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Puma (Puma concolor)

  • Puma (Puma concolor)

    Common Name/s: Mountain lion, Puma, Cougar  
    Scientific name: Puma concolor
    Brazilian common name/s: Onça-parda, Onça-vermelha, Suçuarana, Leão-baio

    Quick facts (average values with minimum and maximum in parenthesis)


    Body length (cm): (86-154) b Tail (cm):  (63-96) b Diet: Carnivorous
    Weight (kg): (29-120) b Height (cm):  Home range (km2): (65 - 608) c
    Litter size: 2 (1-6) a Gestation (days): (82-96) a 
    Longevity (years): 13 (max) a
    Social structure: Solitary
    Activity pattern: Nocturnal and diurnal

    a  (Currier 1983), b (Emmons & Feer 1997), c(Grigione et al. 2002)

    Physical description
    It has a soft coat, with a sandy- brownish colouration all over the body except the ventral region that is clearer. Cubs are born with black spots and blue eyes. The size and weight varies with geographic region and they have an elongated, even delicate form that makes this species very agile. They can jump off the ground to a height of 5.5 m in a tree in a single bound.

    Habitat and Ecology
    One of the most adaptable felids, pumas are the most widely distributed carnivore in the Americas. It occurs from south-western Canada to the Straits of Magellan on the southern tip of Argentina and Chile. It s an animal that adapts to various environments, from hot deserts to Andean highlands and is also found in both tropical and temperate forests (Caso et al. 2008).
    They are solitary and territorial, with increased activity at dusk and during the night, however timing of activity can vary greatly (Romero-Muñoz et al. 2010). Couples meet only during the reproductive period.
    Just like the jaguar, pumas feed on wild animals of all sizes, exerting a vital role in maintaining the integrity of the ecosystems where they occur (Ripple & Beschta 2006). Generally they take smaller prey compared with jaguar, especially when both species occur in the same areas (Farrell et al. 2000; Husseman et al. 2003; Nunez et al. 2000; Scognamillo et al. 2003).

    Threats and Conservation
    Classified by the IUCN as “Least Concern” due to their wide distribution but populations are declining (Caso et al. 2008). Hunting, habitat alteration and consequent reduction in food availability are the main threats to the survival of the puma. For example synergistic effects of habitat loss and hunting negatively influence populations in Amazonian forest fragments (Michalski & Peres 2005; Michalski et al. 2006). Pumas are classified by IBAMA as threatened with extinction.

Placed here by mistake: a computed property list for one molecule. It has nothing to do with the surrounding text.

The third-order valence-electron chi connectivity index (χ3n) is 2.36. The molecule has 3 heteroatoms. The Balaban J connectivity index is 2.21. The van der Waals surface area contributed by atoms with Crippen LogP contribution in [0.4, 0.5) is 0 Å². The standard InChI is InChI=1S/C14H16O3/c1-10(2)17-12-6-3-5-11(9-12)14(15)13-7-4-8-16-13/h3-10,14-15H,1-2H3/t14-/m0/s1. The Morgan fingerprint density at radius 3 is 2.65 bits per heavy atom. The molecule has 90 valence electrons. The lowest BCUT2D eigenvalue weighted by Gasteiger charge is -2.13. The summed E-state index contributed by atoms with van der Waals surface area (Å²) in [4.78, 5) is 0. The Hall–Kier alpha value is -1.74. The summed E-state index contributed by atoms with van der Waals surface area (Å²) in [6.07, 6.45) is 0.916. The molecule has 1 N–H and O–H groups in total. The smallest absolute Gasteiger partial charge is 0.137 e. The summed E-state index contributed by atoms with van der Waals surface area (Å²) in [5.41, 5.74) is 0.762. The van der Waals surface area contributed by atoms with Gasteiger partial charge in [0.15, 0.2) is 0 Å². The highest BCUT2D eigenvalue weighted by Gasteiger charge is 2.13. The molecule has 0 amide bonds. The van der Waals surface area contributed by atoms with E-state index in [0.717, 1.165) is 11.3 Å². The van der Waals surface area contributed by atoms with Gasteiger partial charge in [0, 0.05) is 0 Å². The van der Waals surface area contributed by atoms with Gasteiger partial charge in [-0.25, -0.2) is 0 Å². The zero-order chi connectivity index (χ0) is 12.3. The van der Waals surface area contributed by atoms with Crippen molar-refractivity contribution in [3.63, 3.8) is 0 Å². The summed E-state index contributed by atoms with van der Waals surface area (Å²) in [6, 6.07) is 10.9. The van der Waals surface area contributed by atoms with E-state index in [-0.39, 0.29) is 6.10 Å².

Online links
    IUCN redlist (http://www.iucnredlist.org) presents a summary of current knowledge on distribution and conservation status

    IUCN Cat Specialist Group:

    http://www.catsg.org/catsgportal/20_catsg-website/home/index_en.htm

    IUCN Cat Specialist Group species accounts:

    http://www.catsg.org/catsgportal/cat-website/20_cat-website/home/index_en.htm

    REFERENCES
    Caso, A., Lopez-Gonzalez, C., Payan, E., Eizirik, E., de Oliveira, T., Leite-Pitman, R., Kelly, M., Valderrama, C., & Lucherini, M. (2008). Puma concolor. In: IUCN 2010. IUCN Red List of Threatened Species. Version 2010.2. <www.iucnredlist.org>, , Downloaded on 08 July 2010.

    Currier, M. J. P. (1983). Felis concolor. Mammalian Species, 200, 1-7.

    Emmons, L. H., & Feer, F. (1997). Neotropical rainforest mammals: a field guide. Chicago: University of Chicago Press.

    Farrell, L. E., Romant, J., & Sunquist, M. E. (2000). Dietary separation of sympatric carnivores identified by molecular analysis of scats. Molecular Ecology, 9, 1583-1590.

    Grigione, M. M., Beier, P., Hopkins, R. A., Neal, D., Padley, W. D., Schonewald, C. M., & Johnson, M. L. (2002). Ecological and allometric determinants of home-range size for mountain lions (Puma concolor). Animal Conservation, 5, 317-324.

    Husseman, J. S., Murray, D. L., Power, G., Mack, C., Wenger, C. R., & Quigley, H. (2003). Assessing differential prey selection patterns between two sympatric large carnivores. Oikos, 101, 591-601.

    Michalski, F., & Peres, C. A. (2005). Anthropogenic determinants of primate and carnivore local extinctions in a fragmented forest landscape of southern Amazonia. Biological Conservation, 124, 383-396.

    Michalski, F., Boulhosa, R. L. P., Faria, A., & Peres, C. A. (2006). Human-wildlife conflicts in a fragmented Amazonian forest landscape: determinants of large felid depredation on livestock. Animal Conservation, 9, 179-188.

    Nunez, R., Miller, B., & Lindzey, F. (2000). Food habits of jaguars and pumas in Jalisco, Mexico. Journal of Zoology, 252, 373-379.

    Ripple, W. J., & Beschta, R. L. (2006). Linking a cougar decline, trophic cascade, and catastrophic regime shift in Zion National Park. Biological Conservation, 133, 397-408.

    Romero-Muñoz, A., Maffei, L., Cuéllar, E., & Noss, A. J. (2010). Temporal separation between jaguar and puma in the dry forests of southern Bolivia. Journal of Tropical Ecology, 26, 303-311.

    Scognamillo, D., Maxit, I. E., Sunquist, M., & Polisar, J. (2003). Coexistence of jaguar (Panthera onca) and puma (Puma concolor) in a mosaic landscape in the Venezuelan llanos. Journal of Zoology, 259, 269-279.

     

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